MILWAUKEE – The J. William and Mary Diederich College of Communication is accepting applications from journalists ready to spend nine months researching, reporting and telling the stories they care most deeply about – stories with the potential to change policies and lives.
Now in its third year, the college’s O’Brien Fellowship in Public Service Journalism allows three newsroom professionals to do the best work of their careers on issues of vital importance. The O’Brien Fellows spend the academic year based at Marquette University, but return to their home news organizations with an in-depth public service journalism project ready for publication or broadcast.
Each O’Brien Fellow has the option of partnering with the Pulitzer Prize-winning Milwaukee Journal Sentinel, with access to its journalists, staff, data and various investigative and presentation resources. The fellows also help to develop the next generation of journalists by integrating Marquette students into their projects as reporters and assistants – giving them first-hand experience in public service journalism.
The deadline for applications for the 2015-16 academic year is Jan. 31, 2015. In addition to contributing to each chosen fellow’s newsroom salary, the university provides financial allowances for project-related travel, technology, research and equipment, depending on the nature of work pursued. The respective newsrooms also get to choose a student collaborator for a university-sponsored summer internship.
“The O’Brien Fellowship in Public Service Journalism is unlike other university-based opportunities in which journalists spend a year removed from producing stories,” said Lori Bergen, dean of the College of Communication. “Our fellows come to Marquette and work here and elsewhere every day toward producing a series of stories that end up months later on the front pages of their newspapers.”
The O’Brien Fellows for 2014-15 include Brandon Loomis of The Arizona Republic, Raquel Rutledge of the Journal Sentinel and Marjorie Valbrun, who is aligned with The Washington Post. They are reporting on water scarcity, food production and welfare reform, respectively. The inaugural O’Brien Fellow, Meg Kissinger of the Journal Sentinel, earned a George A. Polk Award, one of journalism’s most prestigious awards, for the “Chronic Crisis: A System That Doesn’t Heal” series she produced while based at Marquette during 2012-13. “Chronic Crisis” investigated mental health care in Milwaukee County, across the country and Belgium. The series has led to many reforms, including several new bills signed by Gov. Scott Walker and another measure aimed at creating a new governing body to oversee mental health care in the county.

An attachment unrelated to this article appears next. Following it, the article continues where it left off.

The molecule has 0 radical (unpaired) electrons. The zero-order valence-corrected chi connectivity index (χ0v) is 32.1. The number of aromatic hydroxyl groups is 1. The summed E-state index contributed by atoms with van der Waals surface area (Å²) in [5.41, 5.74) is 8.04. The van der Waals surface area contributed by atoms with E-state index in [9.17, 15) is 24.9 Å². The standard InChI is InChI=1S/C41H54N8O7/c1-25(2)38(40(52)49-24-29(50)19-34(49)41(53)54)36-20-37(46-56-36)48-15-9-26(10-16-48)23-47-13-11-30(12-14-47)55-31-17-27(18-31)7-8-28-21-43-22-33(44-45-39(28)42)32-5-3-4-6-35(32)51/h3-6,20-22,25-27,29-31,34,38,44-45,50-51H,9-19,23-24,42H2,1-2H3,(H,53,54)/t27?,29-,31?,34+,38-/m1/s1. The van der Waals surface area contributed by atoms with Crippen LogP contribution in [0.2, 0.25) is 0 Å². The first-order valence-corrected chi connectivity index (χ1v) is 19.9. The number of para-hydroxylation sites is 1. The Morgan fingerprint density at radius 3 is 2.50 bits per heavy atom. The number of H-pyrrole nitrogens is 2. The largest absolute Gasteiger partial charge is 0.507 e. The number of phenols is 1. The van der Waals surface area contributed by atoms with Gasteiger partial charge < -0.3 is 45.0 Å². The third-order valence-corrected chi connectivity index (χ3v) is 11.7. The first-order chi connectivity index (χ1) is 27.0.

The 2013-14 O’Brien Fellows all had their public service journalism published throughout 2014:
- The Seattle Times’ Hal Bernton emerged with “Losing Ground: The Struggle to Reduce CO2,” a series of stories resulting in state, national and international reporting focused on the battle to control carbon emissions in the United States as well as on China’s changing energy industry. “The program allowed Hal to take advantage of the university’s talented staff and students to take his reporting to a new level,” said Kathy Best, editor of The Times. “Just as important, the fellowship provided the increasingly scarce resources to allow him and a graduate student to follow his reporting overseas. What a wonderful gift to the cause of good journalism.”
- The Journal Sentinel’s Dan Egan completed “A Watershed Moment: Great Lakes at a Crossroads,” a body of work that sought to inform readers about the enormous environmental destruction caused by invasive species entering the five magnificent lakes and all inland waters from across the world. “The public’s growing knowledge of this threat to the Great Lakes – and ways to stop it – is certain to have a major impact on policy going forward,” said George Stanley, the Journal Sentinel’s managing editor, who will soon become its editor.
- The Pittsburgh Post-Gazette’s Lillian Thomas finished “Poor Health: A Special Report,” a series that offered national and local reporting that focuses on the barriers to health and health care for low-income urban Americans. “We’re proud of this work and of our association with Marquette University – and we know that our readers are the great beneficiaries,” Post-Gazette Executive Editor David M. Shribman said. The Journal Sentinel also published much of Thomas’ series in its print and online editions as well as some of Bernton’s work. Thomas and the Milwaukee Neighborhood News Service also collaborated on related coverage as part of her fellowship.
“The O’Brien Fellowship really allows a deep dive into a topic that the journalist is very interested in, has expertise on – maybe it builds on reporting you have done at your home paper. That was the case for me: That we had done extensive coverage of the health care in poor neighborhoods (in Pittsburgh) and I really wanted to see what was happening in other cities. … It’s such a great opportunity to build on something that you might want to do, or have been doing, but (with the fellowship) you would have the travel, the ability and the time and the money to do that kind of project,” said Thomas.
The 2015-16 fellows will each return to Marquette in October 2016 to participate in an O’Brien Fellowship-hosted conference spotlighting their projects. In October 2013, the fellowship hosted “Milwaukee County’s Mental Health: Solutions to a Chronic Crisis,” a two-day event that included a community discussion about the issues Kissinger’s series brought to light. Two months ago, Bernton, Egan and Thomas returned to present their work at a similar conference.
For more information about the O’Brien Fellowship or about the application process, call (414) 288-4068.